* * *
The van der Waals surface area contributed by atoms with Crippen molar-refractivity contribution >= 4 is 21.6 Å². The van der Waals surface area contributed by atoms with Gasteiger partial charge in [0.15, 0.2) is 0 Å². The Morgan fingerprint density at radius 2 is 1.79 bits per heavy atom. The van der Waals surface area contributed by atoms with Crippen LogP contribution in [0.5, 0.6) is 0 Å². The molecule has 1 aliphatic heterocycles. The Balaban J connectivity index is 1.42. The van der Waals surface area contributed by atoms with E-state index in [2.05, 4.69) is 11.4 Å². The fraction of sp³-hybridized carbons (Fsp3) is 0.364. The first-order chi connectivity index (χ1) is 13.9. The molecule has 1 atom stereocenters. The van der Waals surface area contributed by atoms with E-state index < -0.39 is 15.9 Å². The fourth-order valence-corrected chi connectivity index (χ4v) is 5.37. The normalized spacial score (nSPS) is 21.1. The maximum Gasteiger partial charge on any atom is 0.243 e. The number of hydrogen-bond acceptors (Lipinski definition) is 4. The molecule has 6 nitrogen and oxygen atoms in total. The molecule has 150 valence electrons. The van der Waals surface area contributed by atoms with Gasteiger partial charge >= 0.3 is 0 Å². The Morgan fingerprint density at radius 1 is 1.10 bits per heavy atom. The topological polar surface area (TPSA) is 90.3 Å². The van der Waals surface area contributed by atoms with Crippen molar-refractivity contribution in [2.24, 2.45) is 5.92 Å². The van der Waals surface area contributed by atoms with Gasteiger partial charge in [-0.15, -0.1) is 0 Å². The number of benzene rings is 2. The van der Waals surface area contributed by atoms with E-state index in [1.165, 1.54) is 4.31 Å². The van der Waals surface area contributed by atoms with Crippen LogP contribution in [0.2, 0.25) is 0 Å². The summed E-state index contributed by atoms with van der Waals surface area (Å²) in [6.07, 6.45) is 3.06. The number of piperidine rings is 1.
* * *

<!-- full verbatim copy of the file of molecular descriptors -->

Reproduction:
The van der Waals surface area contributed by atoms with Crippen molar-refractivity contribution >= 4 is 21.6 Å². The van der Waals surface area contributed by atoms with Gasteiger partial charge in [0.15, 0.2) is 0 Å². The Morgan fingerprint density at radius 2 is 1.79 bits per heavy atom. The van der Waals surface area contributed by atoms with Crippen LogP contribution in [0.5, 0.6) is 0 Å². The molecule has 1 aliphatic heterocycles. The Balaban J connectivity index is 1.42. The van der Waals surface area contributed by atoms with E-state index in [2.05, 4.69) is 11.4 Å². The fraction of sp³-hybridized carbons (Fsp3) is 0.364. The first-order chi connectivity index (χ1) is 13.9. The molecule has 1 atom stereocenters. The van der Waals surface area contributed by atoms with E-state index < -0.39 is 15.9 Å². The fourth-order valence-corrected chi connectivity index (χ4v) is 5.37. The normalized spacial score (nSPS) is 21.1. The maximum Gasteiger partial charge on any atom is 0.243 e. The number of hydrogen-bond acceptors (Lipinski definition) is 4. The molecule has 6 nitrogen and oxygen atoms in total. The molecule has 150 valence electrons. The van der Waals surface area contributed by atoms with Gasteiger partial charge >= 0.3 is 0 Å². The Morgan fingerprint density at radius 1 is 1.10 bits per heavy atom. The topological polar surface area (TPSA) is 90.3 Å². The van der Waals surface area contributed by atoms with Crippen molar-refractivity contribution in [2.24, 2.45) is 5.92 Å². The van der Waals surface area contributed by atoms with Gasteiger partial charge in [-0.15, -0.1) is 0 Å². The number of benzene rings is 2. The van der Waals surface area contributed by atoms with E-state index in [1.165, 1.54) is 4.31 Å². The van der Waals surface area contributed by atoms with Crippen LogP contribution in [0.2, 0.25) is 0 Å². The summed E-state index contributed by atoms with van der Waals surface area (Å²) in [6.07, 6.45) is 3.06. The number of piperidine rings is 1.